kind that have formed the conference programme in the past; however,
there will also be a number of special Thematic Sessions, somewhat
like a special issue of a journal, organised around themes proposed by
members of the computational linguistics community. Our aim is to
incorporate some of the intensity and excitement of the traditional
post-conference workshops, without replacing those workshops. The
conference structure will mean that the Thematic Sessions will run as
parallel sessions, resulting in smaller and more focussed
audiences. When you submit a paper to the conference, you will need to
consider whether you want to present the paper in the General Sessions
or in one of the Thematic Sessions, which are listed below.

For the General Sessions, papers are invited on substantial, original,
and unpublished research on all aspects of computational linguistics,
including, but not limited to: pragmatics, discourse, semantics,
syntax and the lexicon; phonetics, phonology and morphology;
interpreting and generating spoken and written language; linguistic,
mathematical and psychological models of language; language-oriented
information retrieval and information extraction; corpus-based
language modeling; machine translation and translation aids; natural
language interfaces and dialogue systems; approaches to coordinating
the linguistic with other modalities in multi-media systems; message
and narrative understanding systems.

Papers submitted to the Thematic Sessions are more narrowly targeted
at specific topics. The complete list of Thematic Sessions is as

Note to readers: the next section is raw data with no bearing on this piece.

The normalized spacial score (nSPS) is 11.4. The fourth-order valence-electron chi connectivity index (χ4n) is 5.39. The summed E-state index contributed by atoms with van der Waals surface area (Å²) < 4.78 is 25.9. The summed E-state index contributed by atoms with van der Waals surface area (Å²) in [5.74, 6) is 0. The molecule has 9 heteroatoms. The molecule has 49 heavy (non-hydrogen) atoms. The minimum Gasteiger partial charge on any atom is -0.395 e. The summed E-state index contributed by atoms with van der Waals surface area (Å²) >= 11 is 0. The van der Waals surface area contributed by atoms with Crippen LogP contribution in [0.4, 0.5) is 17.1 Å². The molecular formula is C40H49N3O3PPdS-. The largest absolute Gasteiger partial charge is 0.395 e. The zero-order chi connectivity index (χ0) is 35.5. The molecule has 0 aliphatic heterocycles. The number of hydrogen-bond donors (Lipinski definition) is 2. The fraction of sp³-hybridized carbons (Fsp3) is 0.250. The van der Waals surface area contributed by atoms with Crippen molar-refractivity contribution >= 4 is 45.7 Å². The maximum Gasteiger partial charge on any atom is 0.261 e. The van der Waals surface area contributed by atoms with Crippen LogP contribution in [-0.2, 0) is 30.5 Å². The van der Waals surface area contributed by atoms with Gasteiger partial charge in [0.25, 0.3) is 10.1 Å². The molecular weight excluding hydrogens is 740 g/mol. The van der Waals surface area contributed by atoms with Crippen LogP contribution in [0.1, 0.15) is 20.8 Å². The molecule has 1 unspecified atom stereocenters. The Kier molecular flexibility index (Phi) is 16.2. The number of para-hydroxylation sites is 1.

follows; further information about each can be found at the indicated URL.

D1: Dialogue Management in Interactive Spoken Dialogue Systems
Chairs: Diane Litman and Marilyn Walker
Motivation: The advent of real-time interactive spoken
	dialogue systems poses special challenges for dialogue
	management.
Topics: evaluation, dialogue strategies, repair, system integration,
	learning/optimizing system behavior, corpus analysis, robust
	processing, and the requirements dialogue places on
	generation, speech recognition and synthesis.
http://www.research.att.com/~diane/acl99-theme.html

D2: Discourse Tagging: Uses, Results and Applications
Chairs: Marilyn Walker, Julia Hirschberg and Owen Rambow
Motivation: Empirical approaches to discourse processing often rely on
	tagging texts or dialogues with discourse tags from a wide
	range of tag sets.
Topics: Discourse tagging for training or testing models of discourse
	structure, reference, translation, speech acts, topic
	identification, and speech recognition.
http://www.research.att.com/~walker/dtag-acl99.html

D3: Corpus-Based Approaches to Discourse and Dialogue
Chair: Nancy Ide
This theme treats corpus-based work on any aspect of discourse and
	dialogue analysis, including co-reference, segmentation,